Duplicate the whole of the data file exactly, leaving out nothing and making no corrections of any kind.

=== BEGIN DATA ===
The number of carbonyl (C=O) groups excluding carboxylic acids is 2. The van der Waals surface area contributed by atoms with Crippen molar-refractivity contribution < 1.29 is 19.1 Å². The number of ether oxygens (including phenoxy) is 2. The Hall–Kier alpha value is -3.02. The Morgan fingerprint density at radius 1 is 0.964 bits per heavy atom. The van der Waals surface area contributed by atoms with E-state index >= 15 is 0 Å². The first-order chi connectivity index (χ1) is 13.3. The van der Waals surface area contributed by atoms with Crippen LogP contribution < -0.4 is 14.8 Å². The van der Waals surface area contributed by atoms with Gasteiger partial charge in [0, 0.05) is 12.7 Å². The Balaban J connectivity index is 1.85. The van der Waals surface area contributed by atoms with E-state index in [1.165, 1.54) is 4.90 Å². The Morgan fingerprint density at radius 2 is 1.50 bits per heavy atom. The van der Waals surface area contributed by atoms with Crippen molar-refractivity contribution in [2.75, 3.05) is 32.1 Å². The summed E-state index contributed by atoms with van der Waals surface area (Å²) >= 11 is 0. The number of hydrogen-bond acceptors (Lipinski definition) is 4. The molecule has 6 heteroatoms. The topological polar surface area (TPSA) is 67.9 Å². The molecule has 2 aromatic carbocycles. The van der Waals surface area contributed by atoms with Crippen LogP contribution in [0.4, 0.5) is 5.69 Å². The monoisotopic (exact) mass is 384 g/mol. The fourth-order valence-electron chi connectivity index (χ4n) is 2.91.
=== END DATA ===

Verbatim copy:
The number of carbonyl (C=O) groups excluding carboxylic acids is 2. The van der Waals surface area contributed by atoms with Crippen molar-refractivity contribution < 1.29 is 19.1 Å². The number of ether oxygens (including phenoxy) is 2. The Hall–Kier alpha value is -3.02. The Morgan fingerprint density at radius 1 is 0.964 bits per heavy atom. The van der Waals surface area contributed by atoms with E-state index >= 15 is 0 Å². The first-order chi connectivity index (χ1) is 13.3. The van der Waals surface area contributed by atoms with Crippen LogP contribution < -0.4 is 14.8 Å². The van der Waals surface area contributed by atoms with Gasteiger partial charge in [0, 0.05) is 12.7 Å². The Balaban J connectivity index is 1.85. The van der Waals surface area contributed by atoms with E-state index in [1.165, 1.54) is 4.90 Å². The Morgan fingerprint density at radius 2 is 1.50 bits per heavy atom. The van der Waals surface area contributed by atoms with Crippen molar-refractivity contribution in [2.75, 3.05) is 32.1 Å². The summed E-state index contributed by atoms with van der Waals surface area (Å²) >= 11 is 0. The number of hydrogen-bond acceptors (Lipinski definition) is 4. The molecule has 6 heteroatoms. The topological polar surface area (TPSA) is 67.9 Å². The molecule has 2 aromatic carbocycles. The van der Waals surface area contributed by atoms with Crippen LogP contribution in [0.4, 0.5) is 5.69 Å². The monoisotopic (exact) mass is 384 g/mol. The fourth-order valence-electron chi connectivity index (χ4n) is 2.91.